On the Canadian side of Chilkoot Pass, officials attempted (but failed) to advance the park planning process. As noted in Chapter 4, Canada's Minister of Indian Affairs and Northern Development, Jean Chrétien, had signed an agreement in principle with Jack Radford, British Columbia's Minister of Recreation and Conservation. That agreement, consummated in June 1973, provided for the eventual transfer of some 80 square miles from the province to the federal government and allowed that parcel to become a National Historic Park. In order to transfer the parcel, however, the B.C. parliament in Victoria had to act. During the summer of 1977 Radford's successor, Sam Bawlf, introduced a measure in the legislative assembly that would have effected that transfer. The measure was evidently given serious consideration; that fall, Gary Higgins declared that "Parks Canada anticipates Klondike will receive official designation as a national park in the near future," and as late as January 1978, the editor of Skagway's North Wind noted that "we are unofficially informed that the province of British Columbia has taken a step towards cooperating in this permanent Klondike Gold Rush Historical Effort." [35] Bawlf's bill, however, was not enacted and legislative matters remained at a standstill. Meanwhile, the management of the Chilkoot Trail continued as it had since 1974; the trail was managed from a headquarters in Whitehorse, and summer field patrols were operated from the remote campsite located at historic Lindeman City.

The Richard Sims Superintendency

On August 2, 1979, Superintendent Richard Hoffman announced to a meeting of the Skagway City Council that he was leaving his post (and was also resigning from the city's Planning and Zoning Commission). He said at the time that he was "very sad about leaving Skagway" and that the move was not his choice. His tenure, to be sure, had been a rocky one, and at various times he had clashed with his staff as well as with regional officials. He noted with pride, however, that he had accomplished his main job: buying buildings, starting programs and getting the park in motion. Hoffman was transferred to the Pacific Northwest Regional Office, where he became the region's Environmental Protection Specialist and Public Involvement Coordinator. [36]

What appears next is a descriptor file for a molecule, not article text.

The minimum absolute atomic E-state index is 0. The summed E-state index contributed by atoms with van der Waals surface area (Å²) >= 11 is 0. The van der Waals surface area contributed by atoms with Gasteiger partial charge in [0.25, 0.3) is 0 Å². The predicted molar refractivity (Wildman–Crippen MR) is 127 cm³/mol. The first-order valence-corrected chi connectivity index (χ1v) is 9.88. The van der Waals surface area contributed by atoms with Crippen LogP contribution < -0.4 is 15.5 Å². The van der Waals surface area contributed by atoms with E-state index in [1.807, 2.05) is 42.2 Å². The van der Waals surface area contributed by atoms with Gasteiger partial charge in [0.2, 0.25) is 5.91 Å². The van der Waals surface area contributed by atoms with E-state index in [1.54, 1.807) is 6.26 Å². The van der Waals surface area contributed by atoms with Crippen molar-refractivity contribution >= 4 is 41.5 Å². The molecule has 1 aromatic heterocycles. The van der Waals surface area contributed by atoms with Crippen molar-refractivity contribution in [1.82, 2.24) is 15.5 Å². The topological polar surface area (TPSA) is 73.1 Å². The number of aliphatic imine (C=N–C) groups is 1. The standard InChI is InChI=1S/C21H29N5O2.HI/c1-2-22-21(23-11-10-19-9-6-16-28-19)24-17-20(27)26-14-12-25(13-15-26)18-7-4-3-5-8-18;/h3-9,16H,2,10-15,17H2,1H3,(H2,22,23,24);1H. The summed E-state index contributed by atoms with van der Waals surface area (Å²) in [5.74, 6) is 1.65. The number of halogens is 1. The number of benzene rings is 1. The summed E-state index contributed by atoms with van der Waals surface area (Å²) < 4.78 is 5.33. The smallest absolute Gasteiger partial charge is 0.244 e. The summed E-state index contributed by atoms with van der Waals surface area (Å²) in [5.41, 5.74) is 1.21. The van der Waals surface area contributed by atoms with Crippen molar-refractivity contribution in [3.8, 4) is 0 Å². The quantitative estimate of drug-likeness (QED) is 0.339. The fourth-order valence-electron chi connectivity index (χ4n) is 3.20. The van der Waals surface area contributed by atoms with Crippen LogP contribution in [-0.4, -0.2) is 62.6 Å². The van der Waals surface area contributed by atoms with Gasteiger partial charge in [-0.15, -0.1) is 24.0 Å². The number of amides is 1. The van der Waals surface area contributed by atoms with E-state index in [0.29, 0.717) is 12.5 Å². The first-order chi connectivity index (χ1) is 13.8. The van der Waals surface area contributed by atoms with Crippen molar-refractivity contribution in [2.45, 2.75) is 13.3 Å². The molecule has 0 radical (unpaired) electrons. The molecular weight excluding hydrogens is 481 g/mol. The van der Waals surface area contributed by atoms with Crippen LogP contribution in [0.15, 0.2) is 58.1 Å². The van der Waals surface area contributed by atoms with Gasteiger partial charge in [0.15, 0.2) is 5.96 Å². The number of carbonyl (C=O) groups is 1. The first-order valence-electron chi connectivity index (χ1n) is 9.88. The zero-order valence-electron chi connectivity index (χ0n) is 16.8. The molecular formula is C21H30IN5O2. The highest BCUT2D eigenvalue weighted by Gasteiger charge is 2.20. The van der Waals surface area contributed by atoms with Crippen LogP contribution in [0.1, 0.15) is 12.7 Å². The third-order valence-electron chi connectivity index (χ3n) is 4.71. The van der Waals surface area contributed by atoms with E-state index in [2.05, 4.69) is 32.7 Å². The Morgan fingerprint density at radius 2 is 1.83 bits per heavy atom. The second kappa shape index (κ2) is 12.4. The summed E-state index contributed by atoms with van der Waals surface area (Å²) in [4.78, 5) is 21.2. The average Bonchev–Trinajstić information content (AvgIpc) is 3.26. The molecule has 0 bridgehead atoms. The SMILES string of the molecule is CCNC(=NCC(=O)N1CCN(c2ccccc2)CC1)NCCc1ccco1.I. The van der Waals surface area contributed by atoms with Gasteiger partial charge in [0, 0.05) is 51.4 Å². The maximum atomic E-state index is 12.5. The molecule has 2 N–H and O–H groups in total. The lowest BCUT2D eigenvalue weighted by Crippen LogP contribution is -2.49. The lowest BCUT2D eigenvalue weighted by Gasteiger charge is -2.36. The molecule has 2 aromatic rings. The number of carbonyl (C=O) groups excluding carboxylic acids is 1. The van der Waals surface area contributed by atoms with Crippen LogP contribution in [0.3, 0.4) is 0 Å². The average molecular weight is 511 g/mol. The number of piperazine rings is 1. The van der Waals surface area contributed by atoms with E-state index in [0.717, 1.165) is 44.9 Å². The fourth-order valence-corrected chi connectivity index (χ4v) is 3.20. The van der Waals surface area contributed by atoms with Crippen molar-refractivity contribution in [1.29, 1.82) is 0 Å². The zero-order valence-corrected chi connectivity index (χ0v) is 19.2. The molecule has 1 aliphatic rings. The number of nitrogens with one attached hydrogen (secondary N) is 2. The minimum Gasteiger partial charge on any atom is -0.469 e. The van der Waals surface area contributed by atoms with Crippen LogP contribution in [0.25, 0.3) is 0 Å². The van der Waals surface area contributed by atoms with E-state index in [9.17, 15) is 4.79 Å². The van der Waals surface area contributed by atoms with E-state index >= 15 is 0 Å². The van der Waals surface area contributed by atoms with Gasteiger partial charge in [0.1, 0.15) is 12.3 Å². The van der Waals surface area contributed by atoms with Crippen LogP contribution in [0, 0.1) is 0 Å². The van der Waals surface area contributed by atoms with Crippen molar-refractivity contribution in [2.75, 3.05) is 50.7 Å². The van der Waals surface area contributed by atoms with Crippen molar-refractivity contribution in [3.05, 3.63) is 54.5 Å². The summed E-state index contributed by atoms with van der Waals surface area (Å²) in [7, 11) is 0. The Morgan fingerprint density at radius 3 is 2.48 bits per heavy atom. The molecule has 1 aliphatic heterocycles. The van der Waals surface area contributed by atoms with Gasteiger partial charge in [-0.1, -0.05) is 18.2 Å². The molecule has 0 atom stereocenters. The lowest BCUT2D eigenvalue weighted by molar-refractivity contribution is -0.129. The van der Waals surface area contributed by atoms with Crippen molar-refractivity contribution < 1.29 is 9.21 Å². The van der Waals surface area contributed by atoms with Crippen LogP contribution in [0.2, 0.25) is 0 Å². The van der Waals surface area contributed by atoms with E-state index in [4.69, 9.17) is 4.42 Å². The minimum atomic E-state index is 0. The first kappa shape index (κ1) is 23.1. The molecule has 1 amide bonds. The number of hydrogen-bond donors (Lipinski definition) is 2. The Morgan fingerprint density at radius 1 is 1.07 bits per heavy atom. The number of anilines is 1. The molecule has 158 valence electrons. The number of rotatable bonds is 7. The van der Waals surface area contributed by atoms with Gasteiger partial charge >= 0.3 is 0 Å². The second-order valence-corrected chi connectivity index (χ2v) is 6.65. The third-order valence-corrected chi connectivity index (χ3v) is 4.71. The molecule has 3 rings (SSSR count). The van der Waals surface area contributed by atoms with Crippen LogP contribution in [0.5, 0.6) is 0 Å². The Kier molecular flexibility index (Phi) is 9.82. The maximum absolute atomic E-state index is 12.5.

Replacing him in Skagway was Richard H. Sims, who obtained the job by switching positions with Hoffman. Sims' appointment was announced in mid-August; three weeks later he visited Skagway and hiked the Chilkoot Trail. He assumed his new duties on September 24. [37]

Sims, a 26-year veteran of the National Park Service, had begun his career as a ranger at Scotts Bluff National Monument, Nebraska. After serving stints as a ranger at Badlands National Monument, South Dakota and Shenandoah National Park, Virginia, he became a superintendent--first at Oregon Caves National Monument, and later at Crater Lake National Park. [38]

Soon after Sims assumed his post, new staff began to arrive. By the end of the year, the park had hired its first Interpretive Specialist, Dave Cohen, and the following year Amy Caldwell became the park's first administrative secretary. Both were experienced NPS hands; Cohen had worked in Anchorage on the so-called "d-2" issue and was currently working for the Heritage Conservation and Recreation Service, and Caldwell had served in a seasonal capacity for several years on the north rim at Grand Canyon National Park. Caldwell later married Andy Robertson, a member of the park's trail crew. [39]

Others came in to replace employees who had completed their service at the park. In 1980, Emily Olson began serving as an administrative technician in Barbara Montgomery's former position. In late April, David Snow began work as Alaska's first Area (later Regional) Historical Architect; in so doing, he carried on many of the same duties which Gary Higgins and Pete Bathurst had formerly undertaken. (Higgins, the previous architect, had left in April 1979, while Bathurst, a preservation specialist, had exited in January 1980.) And in April 1982, Eugene Ervine began work as an exhibit specialist. [40]